What is Orthognathic Surgery?

What is Orthognathic Surgery?

When your upper and lower jaws do not meet as they should or your teeth do not fit properly within your jaws, you may need orthognathic surgery. In children, palatal expander devices, braces, and other orthodontic appliances can be used to influence the shape of the jaw as it develops. This is no longer possible after puberty, as the jaw and facial bones fuse together at this time. Orthognathic surgery corrects jaw abnormalities when orthodontic treatment alone is not an option.

When Orthognathic Surgery Is Needed

Once the jaw has fused, surgery to correct major growth and developmental abnormalities may be needed. Orthognathic surgery may be advised if you have:

  • Difficulty biting, chewing, swallowing, and speaking
  • Excessive tooth wear due to malocclusion
  • Jaws that don’t close properly
  • Facial asymmetry
  • Temporomandibular joint pain
  • Obstructive sleep apnea
  • Facial injury or birth defects

Over time, malocclusion can affect your overall oral health. When your upper and lower jaws don't fit together properly, your teeth are subjected to uneven force, which can lead to fractures and abnormal wear. Many patients with severe malocclusion develop TMJ disorder, which has the potential to cause chronic pain that impacts your quality of life.

Orthognathic Surgery Process

Your first appointment at our office will involve a complete diagnostic workup. In collaboration with a qualified orthodontist, we use cutting-edge technology to create a comprehensive treatment plan. Your oral surgeon will explain the orthognathic surgery procedure to you and help you understand what to expect during and after your surgery, along with the risks and benefits of moving forward with surgical treatment.

Orthognathic surgery is a joint effort between your oral surgeon and an orthodontist. Patients commonly undergo orthodontic treatment for 6-12 months before their surgery. This prepares your teeth for the new positions of your jaw after your surgery. In some cases, a general dentist will be needed to perform additional restorative procedures, such as crowns or teeth contouring, to enhance the results of your orthognathic surgery.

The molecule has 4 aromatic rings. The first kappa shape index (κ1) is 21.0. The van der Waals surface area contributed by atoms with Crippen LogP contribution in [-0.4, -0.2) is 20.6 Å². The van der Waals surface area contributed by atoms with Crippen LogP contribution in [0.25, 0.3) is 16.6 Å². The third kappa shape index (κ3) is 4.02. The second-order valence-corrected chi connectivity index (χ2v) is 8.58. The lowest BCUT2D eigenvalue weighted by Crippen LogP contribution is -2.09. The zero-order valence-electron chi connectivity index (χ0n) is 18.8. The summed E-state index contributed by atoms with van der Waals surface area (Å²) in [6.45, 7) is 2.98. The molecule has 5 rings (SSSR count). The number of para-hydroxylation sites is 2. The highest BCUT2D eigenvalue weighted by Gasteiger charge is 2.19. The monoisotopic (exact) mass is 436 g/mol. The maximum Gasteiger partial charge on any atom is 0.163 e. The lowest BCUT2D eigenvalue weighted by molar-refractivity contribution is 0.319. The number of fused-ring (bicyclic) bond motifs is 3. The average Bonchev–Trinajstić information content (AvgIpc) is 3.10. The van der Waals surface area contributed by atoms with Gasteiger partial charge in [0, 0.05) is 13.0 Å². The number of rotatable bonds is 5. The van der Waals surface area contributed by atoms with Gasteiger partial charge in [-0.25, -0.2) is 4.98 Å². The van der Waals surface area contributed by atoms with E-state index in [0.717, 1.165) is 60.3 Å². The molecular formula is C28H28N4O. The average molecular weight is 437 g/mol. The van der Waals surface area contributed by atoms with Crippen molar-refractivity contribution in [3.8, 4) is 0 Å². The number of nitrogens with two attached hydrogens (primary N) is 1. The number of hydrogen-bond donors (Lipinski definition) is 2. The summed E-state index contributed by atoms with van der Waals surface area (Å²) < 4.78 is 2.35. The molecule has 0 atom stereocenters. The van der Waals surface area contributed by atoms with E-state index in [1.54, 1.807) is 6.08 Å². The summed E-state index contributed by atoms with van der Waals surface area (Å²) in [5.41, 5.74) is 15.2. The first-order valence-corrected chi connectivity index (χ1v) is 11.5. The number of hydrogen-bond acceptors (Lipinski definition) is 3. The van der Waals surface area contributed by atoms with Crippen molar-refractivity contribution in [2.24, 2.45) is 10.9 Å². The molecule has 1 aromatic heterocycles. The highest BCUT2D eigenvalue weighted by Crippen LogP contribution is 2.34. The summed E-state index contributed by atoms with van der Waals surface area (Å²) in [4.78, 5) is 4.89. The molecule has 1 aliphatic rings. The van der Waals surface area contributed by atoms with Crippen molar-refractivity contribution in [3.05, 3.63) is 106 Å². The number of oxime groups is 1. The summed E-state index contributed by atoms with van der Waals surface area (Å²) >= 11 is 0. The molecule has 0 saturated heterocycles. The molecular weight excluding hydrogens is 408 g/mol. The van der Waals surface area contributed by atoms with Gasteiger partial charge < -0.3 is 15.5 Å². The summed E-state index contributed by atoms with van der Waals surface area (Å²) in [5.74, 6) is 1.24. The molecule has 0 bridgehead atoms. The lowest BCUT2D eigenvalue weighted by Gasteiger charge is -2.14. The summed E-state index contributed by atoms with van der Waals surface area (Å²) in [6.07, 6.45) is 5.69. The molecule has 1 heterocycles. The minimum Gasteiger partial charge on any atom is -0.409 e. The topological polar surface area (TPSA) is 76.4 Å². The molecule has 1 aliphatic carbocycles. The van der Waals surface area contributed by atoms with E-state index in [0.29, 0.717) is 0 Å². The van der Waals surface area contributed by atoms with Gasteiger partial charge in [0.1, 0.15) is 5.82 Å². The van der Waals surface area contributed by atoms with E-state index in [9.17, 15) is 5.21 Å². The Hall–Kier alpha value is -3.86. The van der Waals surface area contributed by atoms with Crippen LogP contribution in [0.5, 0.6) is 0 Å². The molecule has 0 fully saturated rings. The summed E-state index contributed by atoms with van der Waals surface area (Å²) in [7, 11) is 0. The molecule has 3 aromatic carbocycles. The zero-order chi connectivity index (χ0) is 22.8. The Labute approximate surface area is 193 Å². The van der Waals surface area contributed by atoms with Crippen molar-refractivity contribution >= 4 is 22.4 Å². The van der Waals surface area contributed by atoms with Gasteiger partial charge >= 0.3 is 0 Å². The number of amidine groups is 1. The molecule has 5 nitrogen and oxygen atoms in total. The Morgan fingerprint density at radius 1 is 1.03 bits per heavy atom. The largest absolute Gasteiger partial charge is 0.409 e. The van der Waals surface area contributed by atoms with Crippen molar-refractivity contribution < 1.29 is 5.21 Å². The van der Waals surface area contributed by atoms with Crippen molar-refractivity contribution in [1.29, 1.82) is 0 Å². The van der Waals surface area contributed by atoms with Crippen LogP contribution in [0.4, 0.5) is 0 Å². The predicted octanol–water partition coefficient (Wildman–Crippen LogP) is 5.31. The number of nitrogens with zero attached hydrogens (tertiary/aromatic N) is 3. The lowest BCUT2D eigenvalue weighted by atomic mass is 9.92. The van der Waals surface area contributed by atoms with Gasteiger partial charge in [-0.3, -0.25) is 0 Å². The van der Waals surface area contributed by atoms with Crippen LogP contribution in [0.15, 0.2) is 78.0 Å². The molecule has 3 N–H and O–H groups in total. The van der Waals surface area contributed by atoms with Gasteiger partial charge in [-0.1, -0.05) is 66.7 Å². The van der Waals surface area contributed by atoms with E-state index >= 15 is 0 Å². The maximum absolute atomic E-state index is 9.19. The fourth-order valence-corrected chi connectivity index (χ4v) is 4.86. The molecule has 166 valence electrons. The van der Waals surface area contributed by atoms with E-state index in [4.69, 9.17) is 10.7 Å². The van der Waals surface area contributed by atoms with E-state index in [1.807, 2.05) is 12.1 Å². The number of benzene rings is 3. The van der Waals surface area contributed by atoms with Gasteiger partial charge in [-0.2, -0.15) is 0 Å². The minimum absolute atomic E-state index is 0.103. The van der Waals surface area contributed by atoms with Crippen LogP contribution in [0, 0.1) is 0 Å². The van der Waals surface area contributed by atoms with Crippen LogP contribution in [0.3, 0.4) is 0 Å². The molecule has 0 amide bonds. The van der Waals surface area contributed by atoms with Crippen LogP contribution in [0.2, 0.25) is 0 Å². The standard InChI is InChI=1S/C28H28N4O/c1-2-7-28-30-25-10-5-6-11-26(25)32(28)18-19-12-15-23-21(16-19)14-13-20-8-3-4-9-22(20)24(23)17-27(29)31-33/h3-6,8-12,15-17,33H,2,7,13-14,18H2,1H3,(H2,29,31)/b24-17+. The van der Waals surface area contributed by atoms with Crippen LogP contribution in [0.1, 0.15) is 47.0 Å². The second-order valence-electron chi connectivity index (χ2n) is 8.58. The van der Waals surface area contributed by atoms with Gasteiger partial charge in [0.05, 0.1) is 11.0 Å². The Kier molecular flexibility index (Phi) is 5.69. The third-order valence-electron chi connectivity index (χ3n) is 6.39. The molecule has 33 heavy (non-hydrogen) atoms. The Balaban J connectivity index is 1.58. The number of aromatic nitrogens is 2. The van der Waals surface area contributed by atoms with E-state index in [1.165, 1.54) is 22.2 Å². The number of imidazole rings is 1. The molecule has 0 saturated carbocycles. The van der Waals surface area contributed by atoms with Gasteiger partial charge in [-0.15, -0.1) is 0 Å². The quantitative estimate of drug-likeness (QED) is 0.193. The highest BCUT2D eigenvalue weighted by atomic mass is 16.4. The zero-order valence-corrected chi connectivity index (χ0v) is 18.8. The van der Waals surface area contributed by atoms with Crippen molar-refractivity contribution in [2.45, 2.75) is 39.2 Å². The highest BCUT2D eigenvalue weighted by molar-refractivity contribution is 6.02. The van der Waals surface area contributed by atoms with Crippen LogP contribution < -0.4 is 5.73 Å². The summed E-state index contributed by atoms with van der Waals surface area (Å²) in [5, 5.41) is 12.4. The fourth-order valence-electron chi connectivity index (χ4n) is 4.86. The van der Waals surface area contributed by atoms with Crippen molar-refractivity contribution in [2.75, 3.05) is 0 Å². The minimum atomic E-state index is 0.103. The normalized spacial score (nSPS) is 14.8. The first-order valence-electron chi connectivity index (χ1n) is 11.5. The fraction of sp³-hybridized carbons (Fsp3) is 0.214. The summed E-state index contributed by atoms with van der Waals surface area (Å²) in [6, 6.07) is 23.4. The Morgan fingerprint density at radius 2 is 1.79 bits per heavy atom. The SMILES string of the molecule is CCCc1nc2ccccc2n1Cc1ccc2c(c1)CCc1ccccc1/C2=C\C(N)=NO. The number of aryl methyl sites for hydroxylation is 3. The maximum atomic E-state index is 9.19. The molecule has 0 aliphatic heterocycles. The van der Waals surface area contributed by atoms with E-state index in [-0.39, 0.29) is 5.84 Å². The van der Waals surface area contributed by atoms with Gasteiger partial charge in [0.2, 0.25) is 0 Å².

The upper jaw (maxillary osteotomy), lower jaw (mandibular osteotomy), and chin (genioplasty) can all be part of an orthognathic surgery. To optimize function and ensure symmetrical facial features, surgery on both the upper and lower jaw is often needed. 

Because orthognathic surgery is performed under general anesthesia, your procedure will be scheduled at a local hospital, rather than our office. In most cases, all incisions will be made on the inside of the mouth to avoid facial scarring. Your jaw is relocated, altered, and/or augmented during the procedure. Customized bone plates, screws, and other hardware are used to secure the jaw and hold it in place while you heal.

Your orthodontic treatment will continue after your orthognathic surgery in order to make minor modifications and refinements to the positions of your teeth. Once the process is complete, you’ll have improved function, facial appearance, and overall health.

Schedule an Orthognathic Surgery Consultation

If you’d like to learn more about orthognathic surgery, contact us today to schedule a consultation at one of our three New Jersey locations.